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France's shame complete as Evra and Domenech head list of culprits

After a stunning weekend of recrimination, mutiny and outrage, France's national team play South Africa on Tuesday and, miraculously, can still qualify for the next round if results fall the right way. They would need a big win against the hosts and for Mexico and Uruguay to avoid a draw.

The only positive note to emerge from this sorry saga, which has left France as "the laughing-stock of the world," according to World Cup-winning coach Aime Jacquet, is that Les Bleus have united for the first time in the last two years and that could just provoke a reaction on the pitch. However, it does not have many supporters back home: in a L'Equipe poll of over 68,000 fans, 81 percent of readers backed the French football federation's decision to exclude Nicolas Anelka from the squad, while 75 per cent would rather France did not beat South Africa.

France 2010 will always be remembered for the Anelka scandal, but the Chelsea forward, who landed in London on Monday morning, has not emerged as one of the main villains: instead, this quartet represent the bad boys of the 2010 World Cup's most astonishing story.

1. Coach Raymond Domenech -- Forget about the astrology, the inappropriate marriage proposal, the fallouts with players, the bizarre change of formation just before the tournament and the lack of a goal scorer. Forget that he came into the tournament as a dead duck with little respect from his players and no idea about his best team. This was Domenech's chance to reassert some control of the group, and he failed dismally once again.

He even wanted to keep Anelka's comments in-house and deal with the player privately, but he was unable to control his bosses at the French federation, who were so outraged by the outburst (although it has been suggested Anelka spoke quietly, under his breath, rather than in full earshot of the dressing-room) that they acted immediately.

But his behavior on Sunday, when he read out the players' statement criticizing his bosses at the federation for Anelka's exclusion -- after the players had humiliated him by refusing to train -- was of a man with nowhere left to turn. Even France's press officer had point-blank refused to read out the statement. "By taking part in that masquerade and reading the players' statement himself, Domenech lost his last opportunity to show some courage," wrote L'Equipe.

2. Patrice Evra -- France captain Evra had to be restrained from striking fitness coach Robert Duverne during training but that was not his lowest point of the weekend.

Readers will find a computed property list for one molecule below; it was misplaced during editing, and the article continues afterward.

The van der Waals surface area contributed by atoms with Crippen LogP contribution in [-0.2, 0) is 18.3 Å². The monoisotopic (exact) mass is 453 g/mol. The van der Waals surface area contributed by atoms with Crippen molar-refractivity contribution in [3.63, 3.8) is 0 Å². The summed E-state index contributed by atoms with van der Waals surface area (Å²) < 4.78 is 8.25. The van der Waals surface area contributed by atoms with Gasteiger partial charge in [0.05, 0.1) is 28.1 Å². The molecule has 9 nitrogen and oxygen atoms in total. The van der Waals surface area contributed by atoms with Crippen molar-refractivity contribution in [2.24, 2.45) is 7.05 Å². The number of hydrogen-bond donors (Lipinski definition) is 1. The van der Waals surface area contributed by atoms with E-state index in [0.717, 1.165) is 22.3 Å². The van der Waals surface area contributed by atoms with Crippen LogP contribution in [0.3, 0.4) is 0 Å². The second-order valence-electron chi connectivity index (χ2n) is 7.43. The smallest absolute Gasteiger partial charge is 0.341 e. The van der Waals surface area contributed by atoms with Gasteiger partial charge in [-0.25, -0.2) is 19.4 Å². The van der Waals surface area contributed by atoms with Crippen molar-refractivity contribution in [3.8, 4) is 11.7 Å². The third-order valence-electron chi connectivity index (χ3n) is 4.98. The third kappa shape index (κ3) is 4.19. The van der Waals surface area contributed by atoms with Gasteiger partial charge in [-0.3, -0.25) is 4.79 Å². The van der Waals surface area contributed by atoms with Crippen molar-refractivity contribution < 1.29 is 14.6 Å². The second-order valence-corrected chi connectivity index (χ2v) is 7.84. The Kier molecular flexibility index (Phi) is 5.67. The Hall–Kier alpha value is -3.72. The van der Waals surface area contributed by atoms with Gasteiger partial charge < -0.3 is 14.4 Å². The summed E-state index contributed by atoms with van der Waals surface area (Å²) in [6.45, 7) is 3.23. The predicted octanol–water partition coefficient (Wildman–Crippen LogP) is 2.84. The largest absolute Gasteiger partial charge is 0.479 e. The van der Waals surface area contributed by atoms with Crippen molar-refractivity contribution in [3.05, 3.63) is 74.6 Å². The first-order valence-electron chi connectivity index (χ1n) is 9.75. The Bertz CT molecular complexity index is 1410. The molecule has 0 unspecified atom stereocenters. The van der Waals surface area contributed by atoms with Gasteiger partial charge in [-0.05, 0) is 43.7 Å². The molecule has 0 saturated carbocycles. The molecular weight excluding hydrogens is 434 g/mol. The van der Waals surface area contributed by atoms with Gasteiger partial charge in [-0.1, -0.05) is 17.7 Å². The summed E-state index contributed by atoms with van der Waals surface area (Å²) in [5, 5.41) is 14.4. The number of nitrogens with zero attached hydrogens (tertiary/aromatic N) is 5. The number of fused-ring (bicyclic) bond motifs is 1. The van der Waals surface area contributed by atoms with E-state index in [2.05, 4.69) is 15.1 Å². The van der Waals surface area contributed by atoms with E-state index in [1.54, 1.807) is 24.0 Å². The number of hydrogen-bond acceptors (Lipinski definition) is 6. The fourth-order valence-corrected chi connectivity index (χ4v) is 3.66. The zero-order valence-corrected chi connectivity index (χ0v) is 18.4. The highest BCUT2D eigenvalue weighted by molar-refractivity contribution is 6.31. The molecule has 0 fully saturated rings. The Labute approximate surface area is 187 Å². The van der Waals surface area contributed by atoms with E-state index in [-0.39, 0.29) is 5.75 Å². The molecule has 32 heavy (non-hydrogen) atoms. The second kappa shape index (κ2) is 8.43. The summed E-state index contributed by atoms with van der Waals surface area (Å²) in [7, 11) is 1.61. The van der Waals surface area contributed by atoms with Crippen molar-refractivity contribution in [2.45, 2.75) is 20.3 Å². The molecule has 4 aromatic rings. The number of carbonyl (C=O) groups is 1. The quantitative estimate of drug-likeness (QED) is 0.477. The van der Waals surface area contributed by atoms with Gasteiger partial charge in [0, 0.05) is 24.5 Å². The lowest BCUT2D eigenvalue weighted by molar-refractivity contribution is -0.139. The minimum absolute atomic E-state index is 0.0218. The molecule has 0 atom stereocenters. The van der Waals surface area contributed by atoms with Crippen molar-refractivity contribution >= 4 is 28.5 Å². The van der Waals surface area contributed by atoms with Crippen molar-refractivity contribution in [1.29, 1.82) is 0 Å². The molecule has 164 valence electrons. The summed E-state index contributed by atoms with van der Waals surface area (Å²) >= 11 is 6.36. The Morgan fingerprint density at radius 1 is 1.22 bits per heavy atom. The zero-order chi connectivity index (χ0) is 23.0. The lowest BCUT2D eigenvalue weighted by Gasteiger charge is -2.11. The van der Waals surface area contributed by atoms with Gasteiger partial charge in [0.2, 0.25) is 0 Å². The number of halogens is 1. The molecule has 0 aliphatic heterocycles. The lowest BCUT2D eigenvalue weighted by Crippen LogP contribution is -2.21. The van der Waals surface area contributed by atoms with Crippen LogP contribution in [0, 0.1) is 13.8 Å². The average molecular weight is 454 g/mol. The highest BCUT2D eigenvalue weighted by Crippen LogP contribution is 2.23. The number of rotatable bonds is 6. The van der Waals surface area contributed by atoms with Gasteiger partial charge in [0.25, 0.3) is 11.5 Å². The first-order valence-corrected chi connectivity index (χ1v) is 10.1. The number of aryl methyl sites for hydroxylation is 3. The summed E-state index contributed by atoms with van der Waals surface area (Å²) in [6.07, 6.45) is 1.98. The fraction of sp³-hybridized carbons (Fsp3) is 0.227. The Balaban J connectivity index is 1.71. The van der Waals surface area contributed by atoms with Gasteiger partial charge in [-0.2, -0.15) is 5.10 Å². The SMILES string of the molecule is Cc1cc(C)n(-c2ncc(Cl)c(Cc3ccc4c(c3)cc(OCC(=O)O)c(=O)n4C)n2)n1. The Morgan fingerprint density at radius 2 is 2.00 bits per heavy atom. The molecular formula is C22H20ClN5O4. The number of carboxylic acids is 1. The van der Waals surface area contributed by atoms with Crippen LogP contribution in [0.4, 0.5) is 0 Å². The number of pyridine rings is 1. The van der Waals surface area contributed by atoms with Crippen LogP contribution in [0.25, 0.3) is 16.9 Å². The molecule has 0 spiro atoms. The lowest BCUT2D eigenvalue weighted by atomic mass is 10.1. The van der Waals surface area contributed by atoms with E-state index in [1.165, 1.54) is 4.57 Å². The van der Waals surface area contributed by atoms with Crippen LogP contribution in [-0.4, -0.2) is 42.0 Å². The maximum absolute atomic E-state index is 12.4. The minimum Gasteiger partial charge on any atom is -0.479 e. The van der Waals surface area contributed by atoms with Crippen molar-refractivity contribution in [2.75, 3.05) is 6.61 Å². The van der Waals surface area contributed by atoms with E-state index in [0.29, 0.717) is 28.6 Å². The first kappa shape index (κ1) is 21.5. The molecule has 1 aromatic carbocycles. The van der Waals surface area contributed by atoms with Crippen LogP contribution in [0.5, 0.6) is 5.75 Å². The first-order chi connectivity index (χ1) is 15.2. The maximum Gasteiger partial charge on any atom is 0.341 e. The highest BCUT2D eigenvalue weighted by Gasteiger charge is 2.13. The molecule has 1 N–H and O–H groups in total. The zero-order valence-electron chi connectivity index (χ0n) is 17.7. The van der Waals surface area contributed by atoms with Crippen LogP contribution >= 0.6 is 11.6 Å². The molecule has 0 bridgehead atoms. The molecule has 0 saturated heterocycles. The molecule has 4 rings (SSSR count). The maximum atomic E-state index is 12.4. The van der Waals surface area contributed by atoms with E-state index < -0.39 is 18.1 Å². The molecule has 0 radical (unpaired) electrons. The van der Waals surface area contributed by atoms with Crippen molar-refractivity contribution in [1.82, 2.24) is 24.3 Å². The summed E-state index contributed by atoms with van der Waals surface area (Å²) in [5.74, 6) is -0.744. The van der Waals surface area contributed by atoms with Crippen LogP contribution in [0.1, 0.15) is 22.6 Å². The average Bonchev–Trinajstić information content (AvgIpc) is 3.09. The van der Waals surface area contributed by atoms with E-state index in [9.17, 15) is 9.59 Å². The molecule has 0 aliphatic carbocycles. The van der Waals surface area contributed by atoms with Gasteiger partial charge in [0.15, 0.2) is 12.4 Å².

His first mistake was to blame the press at Saturday's press conference, in which he insisted that the mole in the camp must be weeded out. To turn the story into a witch-hunt and then criticize the federation for Anelka's exclusion added fuel to an already raging fire, while sanctioning the refusal to train in solidarity of their forward turned the team into a national embarrassment. "Evra has confused the function of the captain with the role of the leader of a gang," wrote L'Equipe. "He has neither the dimension, the charisma or the aura to wear the armband."

French pundit and former national team player Christophe Dugarry was amazed that no one in the squad questioned his decisions. "They are stuck in this bubble, how can refusing to train ever be seen as a clever thing to do?" he asked. His former teammate Bixente Lizarazu added, "There's no captain on this plane and there hasn't been one for a while. They've lost the plot."

This was Evra's chance to stake a claim to the captain's armband in the reign under France's next coach, Laurent Blanc, but he has blown it in the most spectacular way.

3. Franck Ribery -- The winger has long insisted he is ready to be the leader of this team, but when Domenech caved in to his demands and played him on the left wing against Uruguay, Ribery flopped: his decision-making, dead-ball delivery, off-the-ball movement and body language were all criticized in the French press.

The reports that he had a fight with teammate Yoann Gourcuff after the Mexico defeat were too much for him, and he burst onto the set of TV program Telefoot during a live Domenech interview on Sunday morning to defend himself.

At one point he had tears in his eyes as he revealed how upset he was with the situation. "This has been my childhood dream but we didn't work as hard as we should have done, and I¹m suffering for that," he said. "But we are going to do everything we can to win the next game."

When it emerged that Ribery knew at that point of the plans to refuse to train later that day, calling into the question the veracity of his last comment, his performance was seen less as heart-felt and more as plain old political scheming.

4. William Gallas -- The Arsenal defender refused to speak to the media after he was overlooked as replacement captain for Henry and upset his teammates with his regular absences from training. As one French reporter put it, "You can see why Samir Nasri has such a problem with him."

His latest offense, though, surprised everyone: after the Mexico loss, TF1 reporter David Astorga asked Gallas for a comment in the mixed zone, and he responded by raising his middle finger at him in defiance. With Sebastien Squillaci in line to replace him against South Africa, that could be his last act as a French international.

Ben Lyttleton has written about French football for various publications. He edited an oral history of the European Cup, Match of My Life: European Cup Finals, which was published in 2006.

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